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Study Pieces Copies and Fakes

Many people seem to consider the enhancing of an image on a computer as a deformation - debasement, and may consider this as a threat to scholarship and the enjoyment of art .

To the contrary, this ''enhancement'' of the painting enables it now to be seen in its pristine condition as it was at the time it was created. Most art today is viewed lined up on a wall competing with each other, behind glass, and exposed to the harsh never changing glare of the unchangeable spotlight. The artist, on purpose, designed his art to be viewed in wonderful shadows (read Junichiro Tanizaki's little book, "In Praise of Shadows,") as well as sunlight and candlelight; the paintings appear different in all these various conditions. The artist never experienced electric illumination which tends to flatten and virtually destroy the paintings delicate beauty.

By necessity, the art is photographed under artificial light, subject to the mercy of the properties of film and the inconsistencies inherent in developing it. These obstacles which invariably alter the appearance of the original painting, as well as those caused by ageing or accidents, can now be reversed by using the wonderful capabilities of the computer. By hanging the original painting directly alongside the computer's monitor, this time illuminated under the soft translucent light as it passes through paper shoji doors; the digitalized image can be carefully altered to return the painting to its original condition and beauty. It can be restored to the appearance under which the artists who painted it expected it to be seen. No reproduction process today can match the beauty and the accuracy of the color corrected image produced by the computer.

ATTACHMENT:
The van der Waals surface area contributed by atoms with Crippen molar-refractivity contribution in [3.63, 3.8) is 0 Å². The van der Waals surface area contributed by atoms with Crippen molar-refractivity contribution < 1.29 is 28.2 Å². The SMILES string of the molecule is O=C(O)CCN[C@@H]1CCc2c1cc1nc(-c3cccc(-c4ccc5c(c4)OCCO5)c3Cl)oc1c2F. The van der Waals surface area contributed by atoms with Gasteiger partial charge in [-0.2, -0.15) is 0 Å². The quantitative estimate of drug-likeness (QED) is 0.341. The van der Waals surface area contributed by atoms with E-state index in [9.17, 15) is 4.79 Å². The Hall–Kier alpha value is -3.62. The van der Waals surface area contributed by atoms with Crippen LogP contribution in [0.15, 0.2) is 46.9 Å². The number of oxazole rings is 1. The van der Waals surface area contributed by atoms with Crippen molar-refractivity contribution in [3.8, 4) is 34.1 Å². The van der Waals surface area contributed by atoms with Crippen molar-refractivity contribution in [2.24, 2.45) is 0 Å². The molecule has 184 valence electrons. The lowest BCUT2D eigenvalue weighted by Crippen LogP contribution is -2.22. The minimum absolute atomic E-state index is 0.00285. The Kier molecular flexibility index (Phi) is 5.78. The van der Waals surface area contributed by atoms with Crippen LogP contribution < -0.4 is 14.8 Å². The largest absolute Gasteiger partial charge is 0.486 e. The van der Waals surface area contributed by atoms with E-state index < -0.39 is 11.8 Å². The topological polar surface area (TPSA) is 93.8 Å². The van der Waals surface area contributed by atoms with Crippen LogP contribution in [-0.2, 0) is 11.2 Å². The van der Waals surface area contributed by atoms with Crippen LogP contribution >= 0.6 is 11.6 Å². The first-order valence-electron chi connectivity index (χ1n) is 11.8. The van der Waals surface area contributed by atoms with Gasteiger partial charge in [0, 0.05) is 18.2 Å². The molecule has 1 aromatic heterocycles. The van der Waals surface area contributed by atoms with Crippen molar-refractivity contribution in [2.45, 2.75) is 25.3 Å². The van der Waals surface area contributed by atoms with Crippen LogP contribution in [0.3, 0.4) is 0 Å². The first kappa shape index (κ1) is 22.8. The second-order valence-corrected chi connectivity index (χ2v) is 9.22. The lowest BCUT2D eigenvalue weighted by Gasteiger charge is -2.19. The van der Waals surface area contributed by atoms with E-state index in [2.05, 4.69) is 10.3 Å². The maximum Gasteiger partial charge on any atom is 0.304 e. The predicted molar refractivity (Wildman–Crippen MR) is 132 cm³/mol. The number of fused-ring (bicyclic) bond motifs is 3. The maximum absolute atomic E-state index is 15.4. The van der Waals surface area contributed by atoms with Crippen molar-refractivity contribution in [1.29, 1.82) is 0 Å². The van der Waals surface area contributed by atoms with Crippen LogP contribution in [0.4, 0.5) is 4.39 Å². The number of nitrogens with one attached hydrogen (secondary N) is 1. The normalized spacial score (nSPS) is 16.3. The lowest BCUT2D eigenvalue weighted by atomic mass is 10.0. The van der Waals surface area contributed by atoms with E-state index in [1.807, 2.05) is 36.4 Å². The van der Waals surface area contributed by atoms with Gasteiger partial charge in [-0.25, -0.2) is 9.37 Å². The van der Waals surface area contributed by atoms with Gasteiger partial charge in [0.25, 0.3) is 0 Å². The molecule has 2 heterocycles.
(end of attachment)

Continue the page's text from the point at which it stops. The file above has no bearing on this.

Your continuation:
Now, because of the marvels of the computer age, people can experience the art as it should be displayed. The computer should be praised, not feared, for it will allow us to see so much beauty now deprived from us by fears of safety, indifference, and greed.

This potency of the computer to restore, and sharpen and enhance the art for the viewer is not the only fascinating aspect of its capability. What is really exciting is its ability to go beyond the human eye and human limitations to make it possible to see things that were unavailable before digitalization.

Digitalized images are composed of tiny squares called pixels
(each of these little squares are what call upon those 16.7 million colors for shading). Whenever an image is magnified to
such a size that these paintings break down into visible pixels, the skill of the artist is exposed in a way never before imagined.
I am quite sure, with further research, an artist's style, his DNA so to speak, could be cataloged as another way to decern his authenticity.

Another use of the amazing capability of the computer, is to make an image transparent
and move it over the surface of the other painting. It is fascinating to see what happens.

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